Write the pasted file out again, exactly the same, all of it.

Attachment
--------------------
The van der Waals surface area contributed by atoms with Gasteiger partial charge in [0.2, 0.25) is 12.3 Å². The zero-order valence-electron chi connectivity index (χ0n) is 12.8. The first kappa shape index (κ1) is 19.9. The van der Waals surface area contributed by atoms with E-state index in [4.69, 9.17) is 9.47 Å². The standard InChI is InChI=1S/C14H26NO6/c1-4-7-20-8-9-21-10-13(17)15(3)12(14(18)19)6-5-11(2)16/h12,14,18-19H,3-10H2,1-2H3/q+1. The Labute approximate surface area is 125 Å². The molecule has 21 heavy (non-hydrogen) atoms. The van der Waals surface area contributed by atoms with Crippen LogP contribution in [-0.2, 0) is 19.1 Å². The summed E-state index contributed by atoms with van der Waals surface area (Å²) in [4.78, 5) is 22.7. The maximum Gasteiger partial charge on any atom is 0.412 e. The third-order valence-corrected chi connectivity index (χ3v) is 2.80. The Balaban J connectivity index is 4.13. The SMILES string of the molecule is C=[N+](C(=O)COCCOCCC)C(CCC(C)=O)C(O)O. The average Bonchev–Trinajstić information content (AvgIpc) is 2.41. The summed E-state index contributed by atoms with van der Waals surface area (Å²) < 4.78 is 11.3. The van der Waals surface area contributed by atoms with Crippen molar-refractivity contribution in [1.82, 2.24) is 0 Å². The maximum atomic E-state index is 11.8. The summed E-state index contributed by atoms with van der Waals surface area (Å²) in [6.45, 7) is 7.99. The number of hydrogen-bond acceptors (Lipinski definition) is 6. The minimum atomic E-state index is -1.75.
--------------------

The van der Waals surface area contributed by atoms with Gasteiger partial charge in [0.2, 0.25) is 12.3 Å². The zero-order valence-electron chi connectivity index (χ0n) is 12.8. The first kappa shape index (κ1) is 19.9. The van der Waals surface area contributed by atoms with E-state index in [4.69, 9.17) is 9.47 Å². The standard InChI is InChI=1S/C14H26NO6/c1-4-7-20-8-9-21-10-13(17)15(3)12(14(18)19)6-5-11(2)16/h12,14,18-19H,3-10H2,1-2H3/q+1. The Labute approximate surface area is 125 Å². The molecule has 21 heavy (non-hydrogen) atoms. The van der Waals surface area contributed by atoms with Crippen LogP contribution in [-0.2, 0) is 19.1 Å². The summed E-state index contributed by atoms with van der Waals surface area (Å²) in [4.78, 5) is 22.7. The maximum Gasteiger partial charge on any atom is 0.412 e. The third-order valence-corrected chi connectivity index (χ3v) is 2.80. The Balaban J connectivity index is 4.13. The SMILES string of the molecule is C=[N+](C(=O)COCCOCCC)C(CCC(C)=O)C(O)O. The average Bonchev–Trinajstić information content (AvgIpc) is 2.41. The summed E-state index contributed by atoms with van der Waals surface area (Å²) < 4.78 is 11.3. The van der Waals surface area contributed by atoms with Crippen molar-refractivity contribution in [1.82, 2.24) is 0 Å². The maximum atomic E-state index is 11.8. The summed E-state index contributed by atoms with van der Waals surface area (Å²) in [6.45, 7) is 7.99. The number of hydrogen-bond acceptors (Lipinski definition) is 6. The minimum atomic E-state index is -1.75.